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The US housing market is expected to slow down “across the majority of economic indicators” in the coming year. While moderate growth compared to the last two years is predicted, a post-election increase in the national interest rate could price out some first-time homebuyers that are more reliant on financing, according to a new forecast released today by

National home prices are forecast to increase nearly 4 percent year-over-year in 2017, which is below the estimated 4.9 percent growth for 2016. Existing home sales will likely increase almost 2 percent to 5.46 million homes. Because of “higher expectations for inflationary pressure,” interest rates are anticipated to climb to 4.5 percent next year.

Western US metros are forecasted to record a price increase of 5.8 percent and sales increase of 4.7 percent, which is well above the national average.

Meanwhile, is forecasting that new home sales will grow 10 percent, and new home starts will increase 3 percent in the coming new year.

The national inventory is down by 11 percent, and is not expected to change in 2017.

The homeownership rate is expected to increase to 63.5 percent, following 2016’s historic low of 62.9 percent. This forecast is based on “GDP growth of 2.1 percent, a 2.5 percent increase in the consumer price index and unemployment declining to 4.7 percent by the end of the year,” says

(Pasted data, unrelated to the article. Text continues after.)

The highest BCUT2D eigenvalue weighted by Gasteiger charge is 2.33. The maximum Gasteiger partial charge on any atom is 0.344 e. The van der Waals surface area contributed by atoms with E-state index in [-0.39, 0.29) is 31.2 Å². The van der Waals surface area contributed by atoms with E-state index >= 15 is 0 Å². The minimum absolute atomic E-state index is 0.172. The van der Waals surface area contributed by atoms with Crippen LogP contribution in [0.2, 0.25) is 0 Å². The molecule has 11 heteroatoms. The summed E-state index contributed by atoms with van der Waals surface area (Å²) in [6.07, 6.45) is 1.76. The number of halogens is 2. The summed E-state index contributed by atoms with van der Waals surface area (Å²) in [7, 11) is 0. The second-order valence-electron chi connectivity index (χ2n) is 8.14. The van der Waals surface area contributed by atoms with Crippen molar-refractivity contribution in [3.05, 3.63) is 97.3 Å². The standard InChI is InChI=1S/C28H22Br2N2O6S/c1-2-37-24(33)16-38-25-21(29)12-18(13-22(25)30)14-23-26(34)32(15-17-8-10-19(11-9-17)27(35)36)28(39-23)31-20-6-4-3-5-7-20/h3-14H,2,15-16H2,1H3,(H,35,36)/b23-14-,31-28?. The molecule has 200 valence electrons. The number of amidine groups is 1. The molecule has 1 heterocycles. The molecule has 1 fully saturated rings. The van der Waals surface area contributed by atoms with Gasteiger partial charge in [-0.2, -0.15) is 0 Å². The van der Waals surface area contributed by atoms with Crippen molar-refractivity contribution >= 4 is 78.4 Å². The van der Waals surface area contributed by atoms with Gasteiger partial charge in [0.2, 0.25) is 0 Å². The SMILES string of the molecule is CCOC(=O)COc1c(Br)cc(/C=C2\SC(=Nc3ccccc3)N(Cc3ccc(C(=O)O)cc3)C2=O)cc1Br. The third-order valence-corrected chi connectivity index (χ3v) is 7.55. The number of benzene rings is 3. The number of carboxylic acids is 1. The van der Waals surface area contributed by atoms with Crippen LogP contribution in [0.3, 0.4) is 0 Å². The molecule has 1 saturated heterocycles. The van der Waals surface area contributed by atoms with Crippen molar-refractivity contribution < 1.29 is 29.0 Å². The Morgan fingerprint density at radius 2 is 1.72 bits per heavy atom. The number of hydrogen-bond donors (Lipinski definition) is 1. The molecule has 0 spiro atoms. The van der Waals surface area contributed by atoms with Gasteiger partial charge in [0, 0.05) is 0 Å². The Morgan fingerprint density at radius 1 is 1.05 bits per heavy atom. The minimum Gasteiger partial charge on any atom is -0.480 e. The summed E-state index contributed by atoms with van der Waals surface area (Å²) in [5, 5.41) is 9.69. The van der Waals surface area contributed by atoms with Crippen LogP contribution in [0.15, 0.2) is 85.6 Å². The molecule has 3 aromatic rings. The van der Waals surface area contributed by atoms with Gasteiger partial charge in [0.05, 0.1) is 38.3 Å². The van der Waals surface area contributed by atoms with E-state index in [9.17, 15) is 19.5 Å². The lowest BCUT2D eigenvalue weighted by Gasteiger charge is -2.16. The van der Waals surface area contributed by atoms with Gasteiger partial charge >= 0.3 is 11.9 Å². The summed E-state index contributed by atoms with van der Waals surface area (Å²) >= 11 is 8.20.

However, prior to this month’s election, a substantial increase in first-time homebuyers was expected in 2017. With the mortgage rate climbing in the weeks following the election, says first-time homebuyers will likely face “new hurdles as they navigate the qualification and buying process.”

The rising mortgage rate is in anticipation of stronger economic and wage growth in 2017, which “favors buyers.” However, higher interest rates make mortgage qualification and finding affordable housing more difficult.

Although lowered Millennials’ share of the homebuyer pool to 33 percent due to rising interest rates, it anticipates Millennials and Baby Boomers will make up over 60 percent of homebuyers for the next 10 years.

Millennials will still favor the midwest in 2017. Cities like Columbus, OH and Des Moines, IA — where Millennials make up 42 percent of the market, compared to 38 percent nationally — will continue to be “hotbeds” for the demographic.

Click here to read the entire report.

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